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REGION: World Press Freedom Day and who's who in Pacific media groups


IFJ/PFF's Lisa Williams-Lahari ... a focus on regional media "dialogue". Photo: Samoa Observer

Wednesday, May 4, 2011

Item: 7427

ANALYSIS: AUCKLAND: As many countries in the Asia-Pacific region suffer gags, murders, assaults and other pressures on press freedom, several Pacific groups have gathered in Samoa this week to mark World Press Freedom Day and strategise about better "regionalism".

From unofficial clampdowns on freedom of expression in Tonga, to recent violent attacks on media staff in Vanuatu and official laws silencing criticism of Fiji’s military-backed government, the Pacific is a growing minefield of media abuses.

Participating groups include network leaders from the AIDB Pacific Media Partnership, IFJ  Pacific Media Human Rights and Democracy Project, Pacific Alliance for Development Journalists, Pacific Freedom Forum, Pacific Islands Media Association, Pacific WAVE Media Network and PasiMA.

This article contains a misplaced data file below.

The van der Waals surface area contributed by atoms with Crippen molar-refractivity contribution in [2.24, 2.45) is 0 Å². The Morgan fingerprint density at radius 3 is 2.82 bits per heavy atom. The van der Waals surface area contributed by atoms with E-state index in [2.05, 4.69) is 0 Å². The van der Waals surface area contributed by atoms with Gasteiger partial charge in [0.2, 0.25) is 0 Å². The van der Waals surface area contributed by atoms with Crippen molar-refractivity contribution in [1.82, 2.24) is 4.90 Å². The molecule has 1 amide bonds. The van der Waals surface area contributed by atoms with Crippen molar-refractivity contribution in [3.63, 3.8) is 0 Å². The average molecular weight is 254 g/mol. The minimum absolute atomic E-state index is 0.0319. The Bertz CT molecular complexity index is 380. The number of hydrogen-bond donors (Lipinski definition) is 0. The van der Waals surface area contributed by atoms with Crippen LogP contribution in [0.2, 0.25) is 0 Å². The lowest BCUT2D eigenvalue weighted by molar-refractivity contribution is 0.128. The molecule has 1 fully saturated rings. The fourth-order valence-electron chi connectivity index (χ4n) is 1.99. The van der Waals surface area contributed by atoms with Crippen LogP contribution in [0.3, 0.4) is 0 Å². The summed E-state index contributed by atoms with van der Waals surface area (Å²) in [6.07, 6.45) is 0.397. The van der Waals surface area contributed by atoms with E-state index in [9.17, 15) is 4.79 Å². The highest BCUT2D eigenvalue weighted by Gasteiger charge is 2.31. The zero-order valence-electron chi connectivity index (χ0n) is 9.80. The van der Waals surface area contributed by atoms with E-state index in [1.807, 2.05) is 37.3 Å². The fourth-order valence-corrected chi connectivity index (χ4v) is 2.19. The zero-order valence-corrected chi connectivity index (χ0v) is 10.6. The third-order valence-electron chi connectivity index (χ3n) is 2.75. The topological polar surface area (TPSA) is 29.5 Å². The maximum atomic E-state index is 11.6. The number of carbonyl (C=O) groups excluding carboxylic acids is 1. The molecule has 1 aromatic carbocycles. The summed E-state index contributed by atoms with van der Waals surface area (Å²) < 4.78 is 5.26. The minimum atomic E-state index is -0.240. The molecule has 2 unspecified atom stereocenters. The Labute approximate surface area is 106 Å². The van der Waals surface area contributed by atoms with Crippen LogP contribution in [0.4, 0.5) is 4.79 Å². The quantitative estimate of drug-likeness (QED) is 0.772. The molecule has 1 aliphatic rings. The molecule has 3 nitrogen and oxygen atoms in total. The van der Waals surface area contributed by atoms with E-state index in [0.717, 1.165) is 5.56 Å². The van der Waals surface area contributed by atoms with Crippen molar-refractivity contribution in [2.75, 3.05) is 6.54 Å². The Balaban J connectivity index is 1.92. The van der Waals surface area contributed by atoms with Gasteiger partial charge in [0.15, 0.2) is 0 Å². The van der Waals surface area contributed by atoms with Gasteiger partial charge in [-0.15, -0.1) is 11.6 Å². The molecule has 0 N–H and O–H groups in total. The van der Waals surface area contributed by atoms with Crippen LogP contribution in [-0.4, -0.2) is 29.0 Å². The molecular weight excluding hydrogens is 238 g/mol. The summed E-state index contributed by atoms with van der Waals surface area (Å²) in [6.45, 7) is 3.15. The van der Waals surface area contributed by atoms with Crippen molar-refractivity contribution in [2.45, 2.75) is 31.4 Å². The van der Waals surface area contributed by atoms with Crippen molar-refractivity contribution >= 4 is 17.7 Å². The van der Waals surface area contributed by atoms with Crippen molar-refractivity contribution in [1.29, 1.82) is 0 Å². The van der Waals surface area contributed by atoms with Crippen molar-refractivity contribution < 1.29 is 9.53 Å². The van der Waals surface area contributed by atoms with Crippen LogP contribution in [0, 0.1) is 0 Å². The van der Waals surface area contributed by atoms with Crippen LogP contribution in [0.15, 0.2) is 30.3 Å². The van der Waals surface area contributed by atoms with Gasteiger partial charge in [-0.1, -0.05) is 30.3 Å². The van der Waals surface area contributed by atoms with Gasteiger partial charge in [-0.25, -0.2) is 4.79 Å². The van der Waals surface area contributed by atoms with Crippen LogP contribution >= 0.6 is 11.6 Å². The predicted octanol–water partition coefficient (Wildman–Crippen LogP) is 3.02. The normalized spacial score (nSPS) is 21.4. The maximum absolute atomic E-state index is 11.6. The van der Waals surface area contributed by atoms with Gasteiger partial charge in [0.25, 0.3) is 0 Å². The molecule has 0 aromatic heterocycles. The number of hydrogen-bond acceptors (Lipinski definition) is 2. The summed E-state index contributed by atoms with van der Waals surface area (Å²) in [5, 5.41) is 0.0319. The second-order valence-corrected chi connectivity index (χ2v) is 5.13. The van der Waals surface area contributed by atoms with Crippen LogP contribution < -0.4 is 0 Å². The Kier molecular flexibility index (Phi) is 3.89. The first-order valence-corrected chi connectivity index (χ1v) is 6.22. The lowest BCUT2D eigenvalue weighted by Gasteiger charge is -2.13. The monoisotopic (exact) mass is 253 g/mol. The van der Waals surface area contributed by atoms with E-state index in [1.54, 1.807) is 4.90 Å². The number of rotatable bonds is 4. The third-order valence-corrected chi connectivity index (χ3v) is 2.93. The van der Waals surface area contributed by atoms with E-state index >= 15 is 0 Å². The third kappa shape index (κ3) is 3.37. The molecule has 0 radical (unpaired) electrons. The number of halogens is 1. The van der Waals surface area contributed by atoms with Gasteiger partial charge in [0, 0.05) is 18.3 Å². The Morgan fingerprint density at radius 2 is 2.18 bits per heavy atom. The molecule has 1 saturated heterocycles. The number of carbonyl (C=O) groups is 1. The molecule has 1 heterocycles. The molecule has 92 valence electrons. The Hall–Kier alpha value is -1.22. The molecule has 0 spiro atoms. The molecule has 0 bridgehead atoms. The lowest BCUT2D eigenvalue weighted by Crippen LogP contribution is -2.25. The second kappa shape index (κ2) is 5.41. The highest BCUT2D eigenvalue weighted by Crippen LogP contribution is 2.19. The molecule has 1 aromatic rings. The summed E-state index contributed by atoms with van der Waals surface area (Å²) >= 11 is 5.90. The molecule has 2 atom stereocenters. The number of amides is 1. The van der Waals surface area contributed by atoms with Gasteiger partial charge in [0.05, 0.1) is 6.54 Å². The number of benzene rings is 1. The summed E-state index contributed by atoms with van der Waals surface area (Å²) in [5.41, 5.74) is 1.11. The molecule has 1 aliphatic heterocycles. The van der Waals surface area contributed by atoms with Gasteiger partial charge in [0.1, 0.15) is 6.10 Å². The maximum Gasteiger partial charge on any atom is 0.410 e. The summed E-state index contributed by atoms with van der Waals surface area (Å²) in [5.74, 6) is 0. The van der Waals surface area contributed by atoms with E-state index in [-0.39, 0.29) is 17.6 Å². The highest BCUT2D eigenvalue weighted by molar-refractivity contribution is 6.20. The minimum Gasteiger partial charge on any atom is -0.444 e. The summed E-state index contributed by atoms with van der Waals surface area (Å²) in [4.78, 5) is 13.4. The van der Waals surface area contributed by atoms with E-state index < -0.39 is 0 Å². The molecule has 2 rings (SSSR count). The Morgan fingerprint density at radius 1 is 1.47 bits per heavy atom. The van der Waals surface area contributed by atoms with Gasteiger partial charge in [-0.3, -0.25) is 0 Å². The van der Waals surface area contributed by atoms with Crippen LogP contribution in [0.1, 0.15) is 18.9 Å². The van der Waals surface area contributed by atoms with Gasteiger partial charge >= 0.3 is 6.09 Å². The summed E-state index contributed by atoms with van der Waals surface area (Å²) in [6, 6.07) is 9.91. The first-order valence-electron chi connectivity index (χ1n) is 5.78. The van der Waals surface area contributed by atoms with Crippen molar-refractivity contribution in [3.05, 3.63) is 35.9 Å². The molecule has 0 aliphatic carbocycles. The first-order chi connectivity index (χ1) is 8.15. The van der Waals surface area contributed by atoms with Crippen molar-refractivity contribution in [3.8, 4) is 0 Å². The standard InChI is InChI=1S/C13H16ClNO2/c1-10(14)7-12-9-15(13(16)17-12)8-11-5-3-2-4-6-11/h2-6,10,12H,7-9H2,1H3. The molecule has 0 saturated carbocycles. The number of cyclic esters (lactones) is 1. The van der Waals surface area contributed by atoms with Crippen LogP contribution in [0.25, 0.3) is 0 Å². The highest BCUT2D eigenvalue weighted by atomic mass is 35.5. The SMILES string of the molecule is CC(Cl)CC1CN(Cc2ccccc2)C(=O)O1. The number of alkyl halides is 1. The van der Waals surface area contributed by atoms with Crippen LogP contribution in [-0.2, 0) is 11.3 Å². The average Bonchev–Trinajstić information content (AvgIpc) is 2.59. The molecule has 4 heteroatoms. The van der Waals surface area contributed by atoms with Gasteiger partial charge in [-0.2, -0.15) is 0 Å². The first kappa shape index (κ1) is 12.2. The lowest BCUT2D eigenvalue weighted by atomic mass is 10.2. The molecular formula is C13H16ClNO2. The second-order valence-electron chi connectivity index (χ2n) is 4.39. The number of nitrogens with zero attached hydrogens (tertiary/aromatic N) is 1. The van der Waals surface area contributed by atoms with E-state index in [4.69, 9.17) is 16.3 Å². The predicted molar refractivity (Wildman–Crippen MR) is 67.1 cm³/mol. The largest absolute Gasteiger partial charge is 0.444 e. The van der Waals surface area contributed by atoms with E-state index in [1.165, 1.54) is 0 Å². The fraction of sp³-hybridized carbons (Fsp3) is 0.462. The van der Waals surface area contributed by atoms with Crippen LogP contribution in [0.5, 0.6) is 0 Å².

However, the region's major media network, the Suva-based Pacific Islands News Association (PINA) - which claims to represent 23 media organisations around the region and has a foundation policy of "defending freedom of expression and information" - is not present.

Nor are the region's three main Pacific journalism schools, Divine Word University (Madang, Papua New Guinea), University of the South Pacific (Fiji) and New Zealand-based AUT University's Pacific Media Centre, which all run media freedom programmes.